I ask my clients a lot of questions! Some of them I repeat across sessions. The brain is actually very good at answering questions, just as soon as we get past the feeling of despair (often created in our school days) when we realise we do not immediately know the answer to it. But there is one question which seems to leave many of us floundering: What do you want?
The Easy Answer:
It is very easy to answer this question with what it is we don’t want! I often hear: “well I won’t be anxious anymore” or “I wouldn’t feel so tired all the time”. As goals go they seem lovely. The difficulty is, that now we have said (and thought) the words anxious and/or tired. The subconscious will focus on these words and try to find evidence that these goals are coming true. We have effectively primed the brain to look for negative feelings. This type of thinking is typical of that part of the brain which is good at running away from things. This part of the brain is great when we have to run away from a polar bear. But is not good at dealing with the levels of complexity involved with moving forwards towards a positive goal that will give our life meaning and beyond the need to survive the next five minutes.
A Silly Example:
Let’s imagine for a moment that a tired and anxious tourist lands at an airport. As well as thinking “I do not want to be tired and anxious anymore” they are also thinking “I do not want to be at the airport any more”. In trying to stop being at the airport they ask the taxi driver to simply drive them away from the airport. They are unlikely to get very far before the taxi driver wants to know exactly where it is they do want to go. Driving round aimlessly trying not to be someplace and hoping to get somewhere is expensive, tiresome and possibly even unsafe. Hardly a recipe for getting to where you want and certainly not one for making the tourist feel less tired and less anxious. It creates uncertainty. A directionless existence.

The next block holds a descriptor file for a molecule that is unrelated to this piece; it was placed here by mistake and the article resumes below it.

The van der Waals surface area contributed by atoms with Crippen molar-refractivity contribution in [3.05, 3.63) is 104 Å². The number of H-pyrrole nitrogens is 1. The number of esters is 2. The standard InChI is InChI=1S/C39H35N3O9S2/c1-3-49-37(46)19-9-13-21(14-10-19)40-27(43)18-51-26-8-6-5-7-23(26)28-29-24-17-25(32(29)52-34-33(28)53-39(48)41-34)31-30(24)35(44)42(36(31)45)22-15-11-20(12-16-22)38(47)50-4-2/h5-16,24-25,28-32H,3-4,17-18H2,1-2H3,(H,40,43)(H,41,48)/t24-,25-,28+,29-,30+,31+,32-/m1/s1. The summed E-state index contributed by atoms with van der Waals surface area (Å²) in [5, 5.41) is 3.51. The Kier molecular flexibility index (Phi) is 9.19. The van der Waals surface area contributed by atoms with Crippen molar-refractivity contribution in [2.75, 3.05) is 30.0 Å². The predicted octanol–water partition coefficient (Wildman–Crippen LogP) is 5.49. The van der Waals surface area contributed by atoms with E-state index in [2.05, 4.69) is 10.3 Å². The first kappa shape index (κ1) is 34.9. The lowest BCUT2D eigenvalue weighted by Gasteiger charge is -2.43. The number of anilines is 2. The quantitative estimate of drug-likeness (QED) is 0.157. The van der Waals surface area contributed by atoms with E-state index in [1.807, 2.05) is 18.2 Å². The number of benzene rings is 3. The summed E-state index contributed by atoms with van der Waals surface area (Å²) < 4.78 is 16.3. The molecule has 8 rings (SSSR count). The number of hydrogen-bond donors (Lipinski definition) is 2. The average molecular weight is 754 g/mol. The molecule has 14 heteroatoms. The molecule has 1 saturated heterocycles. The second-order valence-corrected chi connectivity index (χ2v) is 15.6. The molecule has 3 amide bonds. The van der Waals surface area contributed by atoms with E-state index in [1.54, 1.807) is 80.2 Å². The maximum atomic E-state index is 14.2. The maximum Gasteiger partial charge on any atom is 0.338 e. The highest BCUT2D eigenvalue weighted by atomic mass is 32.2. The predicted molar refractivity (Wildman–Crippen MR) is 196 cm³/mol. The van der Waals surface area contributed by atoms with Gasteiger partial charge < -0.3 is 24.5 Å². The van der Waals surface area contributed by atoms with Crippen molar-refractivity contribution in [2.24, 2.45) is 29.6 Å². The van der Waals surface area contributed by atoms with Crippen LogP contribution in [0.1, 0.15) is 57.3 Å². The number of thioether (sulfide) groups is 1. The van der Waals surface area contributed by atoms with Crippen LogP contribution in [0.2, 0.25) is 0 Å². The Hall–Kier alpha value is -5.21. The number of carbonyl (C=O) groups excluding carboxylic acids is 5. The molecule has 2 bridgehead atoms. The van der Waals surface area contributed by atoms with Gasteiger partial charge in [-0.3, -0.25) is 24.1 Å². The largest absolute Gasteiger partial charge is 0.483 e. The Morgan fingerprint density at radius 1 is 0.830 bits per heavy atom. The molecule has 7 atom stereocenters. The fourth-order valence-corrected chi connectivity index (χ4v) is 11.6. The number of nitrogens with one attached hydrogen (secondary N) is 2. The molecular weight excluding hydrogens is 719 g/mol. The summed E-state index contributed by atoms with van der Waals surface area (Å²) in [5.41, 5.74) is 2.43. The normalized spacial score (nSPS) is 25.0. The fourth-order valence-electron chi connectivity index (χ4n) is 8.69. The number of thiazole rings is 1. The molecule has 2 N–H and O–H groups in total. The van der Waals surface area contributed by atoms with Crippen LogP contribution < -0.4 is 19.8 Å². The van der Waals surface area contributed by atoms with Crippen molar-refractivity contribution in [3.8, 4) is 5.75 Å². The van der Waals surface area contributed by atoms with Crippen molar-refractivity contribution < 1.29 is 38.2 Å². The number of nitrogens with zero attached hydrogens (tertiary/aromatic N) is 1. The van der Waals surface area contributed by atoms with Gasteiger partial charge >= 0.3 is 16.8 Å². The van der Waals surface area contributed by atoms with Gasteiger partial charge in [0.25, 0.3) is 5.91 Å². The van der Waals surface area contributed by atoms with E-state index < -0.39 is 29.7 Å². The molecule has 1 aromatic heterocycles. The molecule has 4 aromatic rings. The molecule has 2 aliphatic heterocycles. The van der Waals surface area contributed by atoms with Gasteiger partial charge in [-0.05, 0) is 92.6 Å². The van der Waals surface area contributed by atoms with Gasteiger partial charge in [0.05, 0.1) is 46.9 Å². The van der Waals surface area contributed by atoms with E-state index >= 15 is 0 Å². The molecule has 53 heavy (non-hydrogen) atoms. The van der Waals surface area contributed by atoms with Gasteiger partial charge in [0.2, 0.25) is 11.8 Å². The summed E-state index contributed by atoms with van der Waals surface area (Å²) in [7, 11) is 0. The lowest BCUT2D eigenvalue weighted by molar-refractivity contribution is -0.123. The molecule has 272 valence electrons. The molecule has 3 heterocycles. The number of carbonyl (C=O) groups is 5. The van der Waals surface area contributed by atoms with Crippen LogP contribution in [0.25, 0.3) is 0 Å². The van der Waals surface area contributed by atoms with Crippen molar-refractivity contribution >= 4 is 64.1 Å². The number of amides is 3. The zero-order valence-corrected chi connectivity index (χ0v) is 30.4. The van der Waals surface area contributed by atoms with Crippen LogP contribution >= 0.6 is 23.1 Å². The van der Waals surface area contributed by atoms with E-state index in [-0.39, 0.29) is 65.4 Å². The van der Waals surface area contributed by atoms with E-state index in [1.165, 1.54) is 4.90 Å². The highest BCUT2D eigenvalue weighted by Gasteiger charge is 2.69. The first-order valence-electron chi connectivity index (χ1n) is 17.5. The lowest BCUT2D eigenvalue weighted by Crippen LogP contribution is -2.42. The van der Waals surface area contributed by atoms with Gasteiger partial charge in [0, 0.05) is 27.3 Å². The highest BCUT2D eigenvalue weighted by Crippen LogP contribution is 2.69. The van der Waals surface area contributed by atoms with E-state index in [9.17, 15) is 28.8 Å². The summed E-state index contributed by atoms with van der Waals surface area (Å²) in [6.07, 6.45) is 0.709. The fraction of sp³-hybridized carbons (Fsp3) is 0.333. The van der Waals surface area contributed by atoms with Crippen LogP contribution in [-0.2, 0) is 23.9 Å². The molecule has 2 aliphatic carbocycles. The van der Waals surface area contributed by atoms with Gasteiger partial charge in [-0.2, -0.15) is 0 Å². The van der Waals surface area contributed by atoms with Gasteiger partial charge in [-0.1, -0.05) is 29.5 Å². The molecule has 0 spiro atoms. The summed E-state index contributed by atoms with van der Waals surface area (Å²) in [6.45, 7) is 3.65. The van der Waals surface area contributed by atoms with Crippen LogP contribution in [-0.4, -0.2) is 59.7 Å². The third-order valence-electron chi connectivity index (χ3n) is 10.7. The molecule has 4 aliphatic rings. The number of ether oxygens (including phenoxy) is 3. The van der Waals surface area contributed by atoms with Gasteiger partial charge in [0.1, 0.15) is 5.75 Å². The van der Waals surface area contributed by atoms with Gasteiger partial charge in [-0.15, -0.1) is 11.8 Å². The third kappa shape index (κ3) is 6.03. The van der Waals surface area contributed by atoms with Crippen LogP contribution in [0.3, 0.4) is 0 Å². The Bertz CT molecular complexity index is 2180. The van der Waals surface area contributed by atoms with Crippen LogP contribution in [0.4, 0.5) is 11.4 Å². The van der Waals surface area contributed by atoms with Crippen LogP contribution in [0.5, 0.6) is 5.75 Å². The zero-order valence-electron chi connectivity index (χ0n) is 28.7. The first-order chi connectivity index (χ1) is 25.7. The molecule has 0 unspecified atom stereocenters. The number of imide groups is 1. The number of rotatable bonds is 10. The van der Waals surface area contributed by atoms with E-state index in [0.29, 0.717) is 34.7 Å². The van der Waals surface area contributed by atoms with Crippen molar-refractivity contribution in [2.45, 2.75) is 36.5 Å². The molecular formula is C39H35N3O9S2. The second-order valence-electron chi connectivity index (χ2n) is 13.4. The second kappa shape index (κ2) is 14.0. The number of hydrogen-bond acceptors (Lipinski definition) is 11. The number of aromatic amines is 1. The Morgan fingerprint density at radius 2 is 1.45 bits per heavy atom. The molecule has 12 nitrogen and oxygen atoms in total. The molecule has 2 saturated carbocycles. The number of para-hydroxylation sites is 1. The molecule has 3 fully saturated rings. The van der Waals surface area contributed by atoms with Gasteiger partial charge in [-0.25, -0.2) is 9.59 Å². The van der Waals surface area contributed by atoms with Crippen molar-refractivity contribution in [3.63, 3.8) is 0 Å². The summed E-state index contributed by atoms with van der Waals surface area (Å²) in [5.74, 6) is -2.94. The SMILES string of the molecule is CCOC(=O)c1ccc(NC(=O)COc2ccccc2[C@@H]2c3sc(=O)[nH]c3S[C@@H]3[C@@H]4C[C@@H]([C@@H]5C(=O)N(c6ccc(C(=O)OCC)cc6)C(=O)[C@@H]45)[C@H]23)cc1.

The tired and anxious tourist can no more get away from being tired and anxious than the taxi driver can take them to the nice hotel that’s been booked without the address. When trying to escape being tired and anxious we need to know the detail of where we are headed to. The more detailed the picture the better. Which town is the Hotel in, what road is it on and what number on that road? Now we are heading in a positive direction, the tourist knows it, the taxi driver knows what is required of them.
A Better Way:
The brain works best when we show it what we do want. Let’s imagine we answer the same question with “I would like to feel calm and relaxed more often” or “I would have more energy”! Now we have primed the brain to find evidence of more positive feelings and emotions. We have primed the brain to look our for evidence that says “I am feeling calm and relaxed” or maybe I do have that fractionally more energy today that tells me I can go out for that walk. It is immediately a more hopeful outlook which can in itself move us towards better feelings.
Of course there is a little more to it than that, not least because we need more detail. And, of course, some questions are easier to answer in the positive terms than others. However, aiming to shift the balance towards what we do want rather than what we don’t want is a very good start to get us heading in a more positive direction.